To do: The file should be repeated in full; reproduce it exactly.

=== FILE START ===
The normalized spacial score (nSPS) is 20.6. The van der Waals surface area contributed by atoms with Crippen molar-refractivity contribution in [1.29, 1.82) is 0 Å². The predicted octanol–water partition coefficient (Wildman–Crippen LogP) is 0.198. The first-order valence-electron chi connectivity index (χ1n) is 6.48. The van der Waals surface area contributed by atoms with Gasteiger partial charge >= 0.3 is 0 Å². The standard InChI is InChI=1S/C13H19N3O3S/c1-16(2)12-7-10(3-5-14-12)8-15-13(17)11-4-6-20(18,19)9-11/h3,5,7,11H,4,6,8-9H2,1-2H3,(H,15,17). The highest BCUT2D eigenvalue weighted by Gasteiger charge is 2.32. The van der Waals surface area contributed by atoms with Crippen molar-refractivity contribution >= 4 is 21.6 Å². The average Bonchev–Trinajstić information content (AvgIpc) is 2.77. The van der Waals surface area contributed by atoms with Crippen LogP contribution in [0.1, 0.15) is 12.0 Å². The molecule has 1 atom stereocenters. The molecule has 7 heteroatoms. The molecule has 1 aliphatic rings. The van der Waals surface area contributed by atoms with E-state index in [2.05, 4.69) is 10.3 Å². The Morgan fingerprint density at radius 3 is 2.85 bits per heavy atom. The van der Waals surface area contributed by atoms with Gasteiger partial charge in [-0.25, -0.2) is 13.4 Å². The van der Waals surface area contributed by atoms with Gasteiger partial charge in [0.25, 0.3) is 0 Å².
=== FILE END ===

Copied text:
The normalized spacial score (nSPS) is 20.6. The van der Waals surface area contributed by atoms with Crippen molar-refractivity contribution in [1.29, 1.82) is 0 Å². The predicted octanol–water partition coefficient (Wildman–Crippen LogP) is 0.198. The first-order valence-electron chi connectivity index (χ1n) is 6.48. The van der Waals surface area contributed by atoms with Gasteiger partial charge >= 0.3 is 0 Å². The standard InChI is InChI=1S/C13H19N3O3S/c1-16(2)12-7-10(3-5-14-12)8-15-13(17)11-4-6-20(18,19)9-11/h3,5,7,11H,4,6,8-9H2,1-2H3,(H,15,17). The highest BCUT2D eigenvalue weighted by Gasteiger charge is 2.32. The van der Waals surface area contributed by atoms with Crippen molar-refractivity contribution >= 4 is 21.6 Å². The average Bonchev–Trinajstić information content (AvgIpc) is 2.77. The van der Waals surface area contributed by atoms with Crippen LogP contribution in [0.1, 0.15) is 12.0 Å². The molecule has 1 atom stereocenters. The molecule has 7 heteroatoms. The molecule has 1 aliphatic rings. The van der Waals surface area contributed by atoms with E-state index in [2.05, 4.69) is 10.3 Å². The Morgan fingerprint density at radius 3 is 2.85 bits per heavy atom. The van der Waals surface area contributed by atoms with Gasteiger partial charge in [-0.25, -0.2) is 13.4 Å². The van der Waals surface area contributed by atoms with Gasteiger partial charge in [0.25, 0.3) is 0 Å².